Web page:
Week 3, lecture 1
We’ve just outlined what I will argue are the most important branches of Philosophy for our class.
To this point we’ve been discussing How Philosophy Differs from Science and also How Philosophy Differs from Religion. In each of these lectures I’ve tried to demonstrate that these three pursuits are complimentary to one another.
If we appreciate the methodological differences between these pursuits, then we see that each of these domains of knowledge are concerned for similar aspects of human existence, but they are doing different kinds of work. Because they are doing different kinds of work, they are generating different kinds of knowledge.
If we become lax and don’t pay attention to these differences, we risk doing ourselves and these disciplines a disservice when we speak on their behalf.
But what is Philosophy’s main method?
Philosophy is a discipline that is concerned with understanding something, just like science and religion are also trying to understand something. Science adheres to its process of verification and demonstrable reliability, religion requires faith despite what the evidence suggests, and philosophy pursues reason by tracing its residue found in arguments.
Our main method is the study and use of arguments to better understand what reason dictates.
We will spend the rest of the semester evaluating and analyzing arguments and here I will briefly introduce the structure of an argument.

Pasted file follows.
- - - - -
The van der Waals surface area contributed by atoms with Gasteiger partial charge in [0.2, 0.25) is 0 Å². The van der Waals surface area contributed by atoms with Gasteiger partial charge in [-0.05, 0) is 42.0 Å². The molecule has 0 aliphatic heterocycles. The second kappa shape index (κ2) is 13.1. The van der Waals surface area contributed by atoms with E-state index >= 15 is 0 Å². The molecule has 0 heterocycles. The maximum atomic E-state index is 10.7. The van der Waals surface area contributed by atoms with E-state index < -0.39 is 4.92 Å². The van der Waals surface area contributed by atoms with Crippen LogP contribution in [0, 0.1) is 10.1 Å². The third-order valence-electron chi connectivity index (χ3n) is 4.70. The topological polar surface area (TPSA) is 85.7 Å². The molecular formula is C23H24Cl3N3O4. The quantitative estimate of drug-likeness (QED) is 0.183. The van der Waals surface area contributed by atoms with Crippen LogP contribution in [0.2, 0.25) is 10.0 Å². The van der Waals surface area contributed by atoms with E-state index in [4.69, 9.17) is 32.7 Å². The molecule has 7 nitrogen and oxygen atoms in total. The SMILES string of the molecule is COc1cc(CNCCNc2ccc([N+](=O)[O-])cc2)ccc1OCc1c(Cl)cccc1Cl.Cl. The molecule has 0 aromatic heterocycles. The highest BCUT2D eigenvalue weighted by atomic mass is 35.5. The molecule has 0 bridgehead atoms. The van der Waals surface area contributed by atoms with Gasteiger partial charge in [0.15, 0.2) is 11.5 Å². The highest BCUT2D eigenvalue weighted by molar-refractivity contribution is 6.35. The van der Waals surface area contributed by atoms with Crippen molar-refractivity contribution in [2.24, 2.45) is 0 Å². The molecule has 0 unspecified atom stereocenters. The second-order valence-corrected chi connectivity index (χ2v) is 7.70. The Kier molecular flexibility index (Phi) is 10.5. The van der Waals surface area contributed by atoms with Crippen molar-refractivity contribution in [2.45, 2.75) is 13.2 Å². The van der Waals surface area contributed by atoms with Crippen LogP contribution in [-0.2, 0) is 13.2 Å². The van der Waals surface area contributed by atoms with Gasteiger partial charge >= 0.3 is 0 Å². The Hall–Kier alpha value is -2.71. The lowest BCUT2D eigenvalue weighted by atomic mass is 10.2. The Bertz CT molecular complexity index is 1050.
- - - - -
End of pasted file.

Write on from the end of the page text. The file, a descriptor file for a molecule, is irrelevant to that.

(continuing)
An argument, in this class, is not a fight or spat. In our context an argument is defined as a presentation of someone’s thinking that includes their statements of logical support for why they have said what they’ve said.
“Logical support” here refers to statements made by someone that provide reasons to believe that the statement is true or trustworthy. The statement being given this support is called the conclusion of an argument. The reasons given to support a conclusion are called premises.
Conclusions are like hypotheses in that they assert or predict what has or will happen. In the scientific method the hypothesis is supported by the evidence revealed through experimentation, in a religious context one may draw a conclusion or prophesy from personal revelation. With philosophy a conclusion asserts or predicts based on the strength of the premises (or reasons) that are presented as evidence.
“To make an argument, then, is to offer reasons to believe a particular conclusion. There are many styles and forms of argument, as we’ll see, some of them very good, some of them fairly good, and some of them downright awful. What we aim for in making a good argument is that it should be valid, meaning that the conclusion in fact logically follows from the premises. And what that means, in turn, is this: that if the premises of the argument are true, the conclusions must be true. An invalid argument would be one where the premises may well be true and yet the conclusion turns out to be false.” (Pessin & Engel, The Study of Philosophy, 9)
It’s easy to make invalid arguments. For example, we look outside and see that the sidewalk is wet (this is our premise), we conclude from our premise (that the sidewalk is wet) that it must have rained. Why is this an invalid argument?
In our next class we will discuss how to evaluate arguments.